by stating that: "Greater spend on prevention is an investment
to lower the HIV treatment and care costs to the NHS in the future.
Reducing this future burden is one reason why UNAIDS recommends
that spending on prevention should be close to 45% of the total
spend on treatment and care."
62. We have highlighted the costs of treating
HIV, and the long-term savings which could be made through investment
in HIV prevention. The current levels of investment in national
HIV prevention programmes are insufficient to provide the level
of intervention required.
LOCAL HIV PROGRAMMES
63. In addition to the national campaigns funded
by the Department of Health, a range of local provision also exists.
Prevention campaigns at the local level are usually funded by
Primary Care Trusts, local authorities and charitable donations;
typically, providers will draw funding from all of these sources.
Some providers, such as Yorkshire MESMAC,
match local funding with money received from the national CHAPS
64. Voluntary bodies play a strong role in these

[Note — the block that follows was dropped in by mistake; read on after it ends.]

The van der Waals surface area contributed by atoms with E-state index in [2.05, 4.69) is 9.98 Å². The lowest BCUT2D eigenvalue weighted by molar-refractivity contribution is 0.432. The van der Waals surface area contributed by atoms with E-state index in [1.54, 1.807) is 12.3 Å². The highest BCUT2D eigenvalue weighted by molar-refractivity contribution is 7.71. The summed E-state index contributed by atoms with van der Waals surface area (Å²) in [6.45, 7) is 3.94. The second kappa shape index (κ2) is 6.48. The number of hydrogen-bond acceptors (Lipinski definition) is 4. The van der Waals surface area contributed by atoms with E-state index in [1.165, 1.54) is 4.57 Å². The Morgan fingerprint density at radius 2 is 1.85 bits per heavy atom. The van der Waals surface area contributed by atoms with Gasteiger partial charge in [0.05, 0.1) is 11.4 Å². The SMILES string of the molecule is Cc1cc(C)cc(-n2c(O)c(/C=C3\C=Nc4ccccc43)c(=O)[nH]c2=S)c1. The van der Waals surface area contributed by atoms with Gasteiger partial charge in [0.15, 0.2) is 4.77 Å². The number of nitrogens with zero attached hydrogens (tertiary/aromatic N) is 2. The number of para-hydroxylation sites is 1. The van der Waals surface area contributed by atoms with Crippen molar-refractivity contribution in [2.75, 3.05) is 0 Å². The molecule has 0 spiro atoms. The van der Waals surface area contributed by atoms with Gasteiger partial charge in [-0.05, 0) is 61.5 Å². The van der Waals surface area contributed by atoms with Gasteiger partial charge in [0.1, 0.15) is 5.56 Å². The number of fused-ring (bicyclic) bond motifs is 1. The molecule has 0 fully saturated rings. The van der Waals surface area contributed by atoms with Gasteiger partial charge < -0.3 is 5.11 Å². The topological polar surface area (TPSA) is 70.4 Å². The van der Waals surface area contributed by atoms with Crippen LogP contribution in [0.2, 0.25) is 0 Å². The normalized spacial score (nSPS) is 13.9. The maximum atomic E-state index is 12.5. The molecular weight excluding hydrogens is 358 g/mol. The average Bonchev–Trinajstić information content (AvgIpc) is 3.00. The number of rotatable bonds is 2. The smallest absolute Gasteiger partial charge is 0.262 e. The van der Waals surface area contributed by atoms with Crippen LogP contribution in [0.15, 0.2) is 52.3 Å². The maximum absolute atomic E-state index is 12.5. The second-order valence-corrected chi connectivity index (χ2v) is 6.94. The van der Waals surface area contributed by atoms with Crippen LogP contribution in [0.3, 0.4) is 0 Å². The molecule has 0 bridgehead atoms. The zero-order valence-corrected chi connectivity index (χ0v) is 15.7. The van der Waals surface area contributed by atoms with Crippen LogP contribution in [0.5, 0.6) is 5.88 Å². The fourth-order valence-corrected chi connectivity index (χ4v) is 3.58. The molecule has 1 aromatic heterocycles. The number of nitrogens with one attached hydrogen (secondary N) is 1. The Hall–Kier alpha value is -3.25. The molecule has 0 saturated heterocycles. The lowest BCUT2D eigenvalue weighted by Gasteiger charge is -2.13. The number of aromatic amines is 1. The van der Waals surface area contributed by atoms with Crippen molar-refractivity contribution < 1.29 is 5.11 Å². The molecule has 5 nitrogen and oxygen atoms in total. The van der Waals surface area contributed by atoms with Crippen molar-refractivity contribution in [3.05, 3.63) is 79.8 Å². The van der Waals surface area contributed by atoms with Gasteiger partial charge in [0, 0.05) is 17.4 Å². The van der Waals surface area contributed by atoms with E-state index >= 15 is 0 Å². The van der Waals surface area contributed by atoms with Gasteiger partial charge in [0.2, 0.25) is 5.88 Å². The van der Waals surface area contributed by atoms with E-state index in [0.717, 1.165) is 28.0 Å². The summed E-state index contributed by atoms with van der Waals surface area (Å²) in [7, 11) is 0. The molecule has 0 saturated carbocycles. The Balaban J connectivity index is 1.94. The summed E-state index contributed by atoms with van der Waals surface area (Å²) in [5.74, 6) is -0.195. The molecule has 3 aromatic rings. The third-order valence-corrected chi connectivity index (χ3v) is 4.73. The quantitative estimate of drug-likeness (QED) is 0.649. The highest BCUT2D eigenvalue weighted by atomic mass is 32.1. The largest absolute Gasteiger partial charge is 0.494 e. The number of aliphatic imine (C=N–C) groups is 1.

local programmes, building on campaigns delivered nationally through
more direct work with at-risk groups. 'Outreach'a diverse
term which can include visits to churches, publicising HIV testing
in gay nightclubs and promoting condom use in gay saunasis
a particularly important facet of the work of many of these providers.
65. Of these local campaigns, the largest is
the Pan-London HIV Prevention Programme (PLHIPP), with a budget
of around £3m in 2009/10.
For the current financial year, the PLHIPP has experienced a reduction
of 20% in the funding received from London PCTs.
This is illustrative of a trend towards disinvestment in local
HIV prevention. Sir Nick Partridge, Chief Executive of the
Terrence Higgins Trust, suggested that: "Over the past 10
years we have seen a consistent reduction in the investment and
funding in local HIV prevention services ... That leaves a gap.
It has meant that the responsibility and the expectation on the
national programmes are far greater than they can deliver and
are currently funded to deliver."
66. The Minister for Public Health acknowledged
the important role of local campaigns and the voluntary sector,
stating that: "voluntary sector organisations can be extraordinarily
good value for money."
She acknowledged that it was a difficult period for voluntary